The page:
• Recommended by: Seth Trueger

Resuscitation, Critical CareR&R Hot Stuff - Everyone’s going to be talking about this Gu WJ et al. Single-Dose Etomidate Does Not Increase Mortality in Patients with Sepsis: A Systematic Review and Meta-Analysis of Randomized Controlled Trials and Observational Studies. Chest 2014. PMID: 25255427

  • Etomidate, once the only available induction agent for RSI in US Emergency Departments, has long been maligned for its transient adrenal suppression in spite of the absence of any detrimental patient oriented outcomes. This systematic review and meta-analysis including 18 studies (only 2 RCTs) and > 5,500 patients demonstrated no difference in mortality in septic patients. For now, at least, etomidate is a viable option as an induction agent in patients with sepsis.
  • Recommended by: Anand Swaminathan

Emergency Medicine, OpthalmologyR&R WTF Weird, transcendent or funtabulous!” width=Moradi P et al. Sudden pseudoproptosis. Emerg Med J 2013; 31(8): 624. PMID: 24136120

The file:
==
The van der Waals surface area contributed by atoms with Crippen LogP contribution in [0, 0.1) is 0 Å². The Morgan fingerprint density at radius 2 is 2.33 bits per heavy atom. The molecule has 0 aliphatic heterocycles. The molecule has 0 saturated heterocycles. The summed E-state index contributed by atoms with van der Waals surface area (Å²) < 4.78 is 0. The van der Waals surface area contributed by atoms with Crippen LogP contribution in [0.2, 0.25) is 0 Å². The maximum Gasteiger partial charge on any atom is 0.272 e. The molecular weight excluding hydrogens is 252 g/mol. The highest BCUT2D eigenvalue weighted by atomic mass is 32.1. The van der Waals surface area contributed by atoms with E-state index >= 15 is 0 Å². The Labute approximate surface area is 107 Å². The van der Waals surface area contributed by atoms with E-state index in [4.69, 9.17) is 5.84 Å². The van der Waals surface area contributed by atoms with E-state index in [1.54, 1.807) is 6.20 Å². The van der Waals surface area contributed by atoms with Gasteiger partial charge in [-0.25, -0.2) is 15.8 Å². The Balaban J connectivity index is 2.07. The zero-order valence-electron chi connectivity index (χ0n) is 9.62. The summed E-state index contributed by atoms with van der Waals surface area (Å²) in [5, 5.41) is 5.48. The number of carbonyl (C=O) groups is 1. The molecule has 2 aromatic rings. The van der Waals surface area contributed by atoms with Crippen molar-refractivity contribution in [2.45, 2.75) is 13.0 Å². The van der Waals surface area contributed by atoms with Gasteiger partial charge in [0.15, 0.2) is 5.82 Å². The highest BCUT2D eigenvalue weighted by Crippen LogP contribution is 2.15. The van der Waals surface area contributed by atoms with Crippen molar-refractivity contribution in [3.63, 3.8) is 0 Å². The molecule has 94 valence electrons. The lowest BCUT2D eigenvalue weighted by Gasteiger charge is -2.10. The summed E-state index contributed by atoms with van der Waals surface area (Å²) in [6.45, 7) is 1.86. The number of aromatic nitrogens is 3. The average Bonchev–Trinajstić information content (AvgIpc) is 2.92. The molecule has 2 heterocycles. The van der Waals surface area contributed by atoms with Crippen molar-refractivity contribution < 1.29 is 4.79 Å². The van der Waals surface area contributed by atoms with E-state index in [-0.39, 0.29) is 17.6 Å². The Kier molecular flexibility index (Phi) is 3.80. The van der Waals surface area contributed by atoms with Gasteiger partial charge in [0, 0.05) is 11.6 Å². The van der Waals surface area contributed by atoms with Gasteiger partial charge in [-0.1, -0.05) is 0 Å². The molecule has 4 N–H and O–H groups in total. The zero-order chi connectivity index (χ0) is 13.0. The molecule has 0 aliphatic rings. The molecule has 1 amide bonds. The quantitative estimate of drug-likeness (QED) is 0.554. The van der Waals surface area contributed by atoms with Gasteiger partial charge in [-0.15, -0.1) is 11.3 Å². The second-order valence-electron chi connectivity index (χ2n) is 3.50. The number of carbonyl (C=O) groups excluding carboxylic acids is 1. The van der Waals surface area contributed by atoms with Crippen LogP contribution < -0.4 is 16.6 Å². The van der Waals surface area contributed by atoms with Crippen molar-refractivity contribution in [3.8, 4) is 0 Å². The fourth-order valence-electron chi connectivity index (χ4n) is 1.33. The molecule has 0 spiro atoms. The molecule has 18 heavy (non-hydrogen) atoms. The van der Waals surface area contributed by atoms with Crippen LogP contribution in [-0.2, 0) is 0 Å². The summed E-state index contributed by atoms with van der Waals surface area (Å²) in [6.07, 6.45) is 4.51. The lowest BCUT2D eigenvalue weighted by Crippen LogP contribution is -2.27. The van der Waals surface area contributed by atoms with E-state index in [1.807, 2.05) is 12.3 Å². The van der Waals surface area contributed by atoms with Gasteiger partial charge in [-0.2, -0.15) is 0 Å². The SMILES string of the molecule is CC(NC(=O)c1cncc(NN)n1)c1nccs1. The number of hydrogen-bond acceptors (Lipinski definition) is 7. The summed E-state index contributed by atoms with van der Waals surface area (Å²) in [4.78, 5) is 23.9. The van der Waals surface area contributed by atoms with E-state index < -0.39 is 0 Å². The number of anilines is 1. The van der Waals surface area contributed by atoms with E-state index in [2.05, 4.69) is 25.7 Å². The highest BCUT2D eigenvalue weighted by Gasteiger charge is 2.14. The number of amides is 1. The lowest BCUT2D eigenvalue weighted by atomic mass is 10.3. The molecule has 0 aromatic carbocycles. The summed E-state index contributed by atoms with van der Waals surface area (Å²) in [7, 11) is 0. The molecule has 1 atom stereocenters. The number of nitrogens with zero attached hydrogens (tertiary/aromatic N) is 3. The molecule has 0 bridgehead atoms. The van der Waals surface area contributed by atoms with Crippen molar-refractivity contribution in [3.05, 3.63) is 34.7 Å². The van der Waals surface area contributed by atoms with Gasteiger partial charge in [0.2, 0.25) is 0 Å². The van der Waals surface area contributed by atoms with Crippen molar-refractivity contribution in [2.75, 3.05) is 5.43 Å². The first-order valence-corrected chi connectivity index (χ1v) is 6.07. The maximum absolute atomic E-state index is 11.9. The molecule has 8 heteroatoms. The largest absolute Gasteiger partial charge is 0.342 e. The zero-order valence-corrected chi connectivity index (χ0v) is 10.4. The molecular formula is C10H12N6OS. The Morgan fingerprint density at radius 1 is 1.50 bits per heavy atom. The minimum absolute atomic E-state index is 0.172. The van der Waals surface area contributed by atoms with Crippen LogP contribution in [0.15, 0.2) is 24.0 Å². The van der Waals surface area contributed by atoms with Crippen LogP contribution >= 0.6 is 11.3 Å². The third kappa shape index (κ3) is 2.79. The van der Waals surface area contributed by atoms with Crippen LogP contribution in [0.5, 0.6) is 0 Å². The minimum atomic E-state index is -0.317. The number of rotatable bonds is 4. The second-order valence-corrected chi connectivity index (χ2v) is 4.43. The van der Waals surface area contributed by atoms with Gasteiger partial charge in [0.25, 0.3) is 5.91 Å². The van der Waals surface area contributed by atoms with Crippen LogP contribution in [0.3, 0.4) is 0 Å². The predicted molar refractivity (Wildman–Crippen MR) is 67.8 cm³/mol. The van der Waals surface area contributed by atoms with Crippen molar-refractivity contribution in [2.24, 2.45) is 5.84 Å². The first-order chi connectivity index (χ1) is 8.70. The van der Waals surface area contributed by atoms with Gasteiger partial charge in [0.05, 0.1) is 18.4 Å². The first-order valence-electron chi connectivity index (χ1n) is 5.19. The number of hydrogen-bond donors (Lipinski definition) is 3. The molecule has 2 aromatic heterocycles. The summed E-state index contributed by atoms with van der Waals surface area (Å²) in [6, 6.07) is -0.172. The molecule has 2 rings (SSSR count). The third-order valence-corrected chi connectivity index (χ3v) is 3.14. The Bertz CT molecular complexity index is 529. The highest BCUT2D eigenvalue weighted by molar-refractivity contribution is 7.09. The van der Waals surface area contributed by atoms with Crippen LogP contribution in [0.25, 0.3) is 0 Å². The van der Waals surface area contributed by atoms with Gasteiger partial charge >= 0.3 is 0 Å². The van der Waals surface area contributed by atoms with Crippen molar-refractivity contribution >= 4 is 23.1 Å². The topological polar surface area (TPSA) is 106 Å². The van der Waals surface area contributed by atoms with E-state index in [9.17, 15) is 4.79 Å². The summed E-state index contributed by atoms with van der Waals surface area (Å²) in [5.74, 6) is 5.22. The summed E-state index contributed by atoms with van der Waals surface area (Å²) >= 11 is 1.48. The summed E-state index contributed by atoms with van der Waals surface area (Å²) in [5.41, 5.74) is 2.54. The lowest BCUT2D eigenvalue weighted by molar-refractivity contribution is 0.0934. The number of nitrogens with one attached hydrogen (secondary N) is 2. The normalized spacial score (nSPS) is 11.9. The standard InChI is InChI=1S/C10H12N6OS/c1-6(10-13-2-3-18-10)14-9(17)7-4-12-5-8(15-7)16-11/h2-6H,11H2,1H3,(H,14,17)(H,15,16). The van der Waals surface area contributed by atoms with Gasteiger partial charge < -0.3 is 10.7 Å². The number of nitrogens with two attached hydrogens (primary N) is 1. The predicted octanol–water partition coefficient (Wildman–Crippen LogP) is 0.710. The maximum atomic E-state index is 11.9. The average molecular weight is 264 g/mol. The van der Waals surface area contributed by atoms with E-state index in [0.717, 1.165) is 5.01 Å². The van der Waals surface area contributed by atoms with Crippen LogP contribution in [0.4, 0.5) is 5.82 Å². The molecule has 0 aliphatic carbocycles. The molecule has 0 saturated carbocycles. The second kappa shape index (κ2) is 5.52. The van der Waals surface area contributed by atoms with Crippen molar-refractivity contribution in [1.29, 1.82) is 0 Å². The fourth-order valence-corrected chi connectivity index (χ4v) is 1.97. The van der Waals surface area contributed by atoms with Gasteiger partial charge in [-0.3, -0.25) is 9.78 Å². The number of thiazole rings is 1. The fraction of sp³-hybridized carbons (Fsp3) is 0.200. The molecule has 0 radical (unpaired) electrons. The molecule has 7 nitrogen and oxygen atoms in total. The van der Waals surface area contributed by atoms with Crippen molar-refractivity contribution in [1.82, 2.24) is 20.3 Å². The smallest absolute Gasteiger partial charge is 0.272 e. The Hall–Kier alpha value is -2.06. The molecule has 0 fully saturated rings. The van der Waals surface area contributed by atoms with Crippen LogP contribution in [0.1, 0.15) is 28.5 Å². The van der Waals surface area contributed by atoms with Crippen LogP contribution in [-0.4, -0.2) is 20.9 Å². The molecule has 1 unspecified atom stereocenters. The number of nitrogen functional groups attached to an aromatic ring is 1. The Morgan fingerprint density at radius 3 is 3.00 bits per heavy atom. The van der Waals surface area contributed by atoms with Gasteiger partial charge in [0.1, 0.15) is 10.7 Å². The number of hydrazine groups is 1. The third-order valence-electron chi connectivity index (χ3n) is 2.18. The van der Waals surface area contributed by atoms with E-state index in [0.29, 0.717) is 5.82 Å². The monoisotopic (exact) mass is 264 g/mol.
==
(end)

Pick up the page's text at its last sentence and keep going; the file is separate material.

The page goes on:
• Who knew there was such as thing as “Floppy eyelid syndrome”! Described in overweight middle-aged men. Interesting case with pictures described here. A disorder of unknown origin manifested by an easily everted, floppy upper eyelid and upper palpebral conjunctivitis. The upper eyelid everts during sleep, resulting in irritation, conjunctivitis and conjunctival keratinisation.
  • Recommended by: Jeremy Fried

The R&R iconoclastic sneak peek icon key

Research and Reviews The list of contributors R&R in the FASTLANE 009 RR Vault 64 The R&R ARCHIVE
R&R in the FASTLANE Hall of Famer R&R Hall of famer You simply MUST READ this! R&R Hot Stuff 64 R&R Hot stuff! Everyone’s going to be talking about this
R&R in the FASTLANELandmark Paper R&R Landmark paper A paper that made a difference R&R Game Changer 64 R&R Game Changer? Might change your clinical practice
R&R Eureka 64 R&R Eureka! Revolutionary idea or concept R&R in the FASTLANE RR Mona Lisa R&R Mona Lisa Brilliant writing or explanation
R&R in the FASTLANE RR Boffin 64 R&R Boffintastic High quality research R&R in the FASTLANE RR Trash 64 R